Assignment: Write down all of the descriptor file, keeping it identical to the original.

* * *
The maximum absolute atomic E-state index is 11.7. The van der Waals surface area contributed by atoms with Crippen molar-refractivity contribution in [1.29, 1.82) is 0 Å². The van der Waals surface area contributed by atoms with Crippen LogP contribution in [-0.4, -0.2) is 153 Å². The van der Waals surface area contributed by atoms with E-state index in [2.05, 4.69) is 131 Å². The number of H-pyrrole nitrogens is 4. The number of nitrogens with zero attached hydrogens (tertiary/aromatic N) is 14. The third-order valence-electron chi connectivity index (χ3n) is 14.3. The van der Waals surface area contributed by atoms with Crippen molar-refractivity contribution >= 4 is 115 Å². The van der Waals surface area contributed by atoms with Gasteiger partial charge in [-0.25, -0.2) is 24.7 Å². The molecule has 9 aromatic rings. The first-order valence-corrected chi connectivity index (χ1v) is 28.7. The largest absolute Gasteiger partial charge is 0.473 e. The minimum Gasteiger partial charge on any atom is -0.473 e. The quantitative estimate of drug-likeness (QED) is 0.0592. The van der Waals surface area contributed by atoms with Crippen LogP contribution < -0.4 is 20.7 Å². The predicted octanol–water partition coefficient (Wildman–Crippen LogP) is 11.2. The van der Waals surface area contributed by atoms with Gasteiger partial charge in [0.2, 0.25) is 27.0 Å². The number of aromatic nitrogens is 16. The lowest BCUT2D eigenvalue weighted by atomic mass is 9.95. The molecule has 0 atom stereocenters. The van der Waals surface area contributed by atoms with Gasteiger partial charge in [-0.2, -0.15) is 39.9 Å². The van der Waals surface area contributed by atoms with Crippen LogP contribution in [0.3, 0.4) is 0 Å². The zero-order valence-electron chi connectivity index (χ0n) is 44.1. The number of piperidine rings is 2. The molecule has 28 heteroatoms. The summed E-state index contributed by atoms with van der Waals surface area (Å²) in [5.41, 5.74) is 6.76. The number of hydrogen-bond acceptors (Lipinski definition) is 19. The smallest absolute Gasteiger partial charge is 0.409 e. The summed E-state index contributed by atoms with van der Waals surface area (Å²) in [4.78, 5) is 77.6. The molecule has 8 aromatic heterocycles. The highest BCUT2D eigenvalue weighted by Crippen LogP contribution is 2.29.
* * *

The maximum absolute atomic E-state index is 11.7. The van der Waals surface area contributed by atoms with Crippen molar-refractivity contribution in [1.29, 1.82) is 0 Å². The van der Waals surface area contributed by atoms with Crippen LogP contribution in [-0.4, -0.2) is 153 Å². The van der Waals surface area contributed by atoms with E-state index in [2.05, 4.69) is 131 Å². The number of H-pyrrole nitrogens is 4. The number of nitrogens with zero attached hydrogens (tertiary/aromatic N) is 14. The third-order valence-electron chi connectivity index (χ3n) is 14.3. The van der Waals surface area contributed by atoms with Crippen molar-refractivity contribution >= 4 is 115 Å². The van der Waals surface area contributed by atoms with Gasteiger partial charge in [-0.25, -0.2) is 24.7 Å². The molecule has 9 aromatic rings. The first-order valence-corrected chi connectivity index (χ1v) is 28.7. The largest absolute Gasteiger partial charge is 0.473 e. The minimum Gasteiger partial charge on any atom is -0.473 e. The quantitative estimate of drug-likeness (QED) is 0.0592. The van der Waals surface area contributed by atoms with Crippen LogP contribution < -0.4 is 20.7 Å². The predicted octanol–water partition coefficient (Wildman–Crippen LogP) is 11.2. The van der Waals surface area contributed by atoms with Gasteiger partial charge in [0.2, 0.25) is 27.0 Å². The number of aromatic nitrogens is 16. The lowest BCUT2D eigenvalue weighted by atomic mass is 9.95. The molecule has 0 atom stereocenters. The van der Waals surface area contributed by atoms with Gasteiger partial charge in [-0.2, -0.15) is 39.9 Å². The van der Waals surface area contributed by atoms with Crippen LogP contribution in [0.3, 0.4) is 0 Å². The zero-order valence-electron chi connectivity index (χ0n) is 44.1. The number of piperidine rings is 2. The molecule has 28 heteroatoms. The summed E-state index contributed by atoms with van der Waals surface area (Å²) in [5.41, 5.74) is 6.76. The number of hydrogen-bond acceptors (Lipinski definition) is 19. The smallest absolute Gasteiger partial charge is 0.409 e. The summed E-state index contributed by atoms with van der Waals surface area (Å²) in [4.78, 5) is 77.6. The molecule has 8 aromatic heterocycles. The highest BCUT2D eigenvalue weighted by Crippen LogP contribution is 2.29.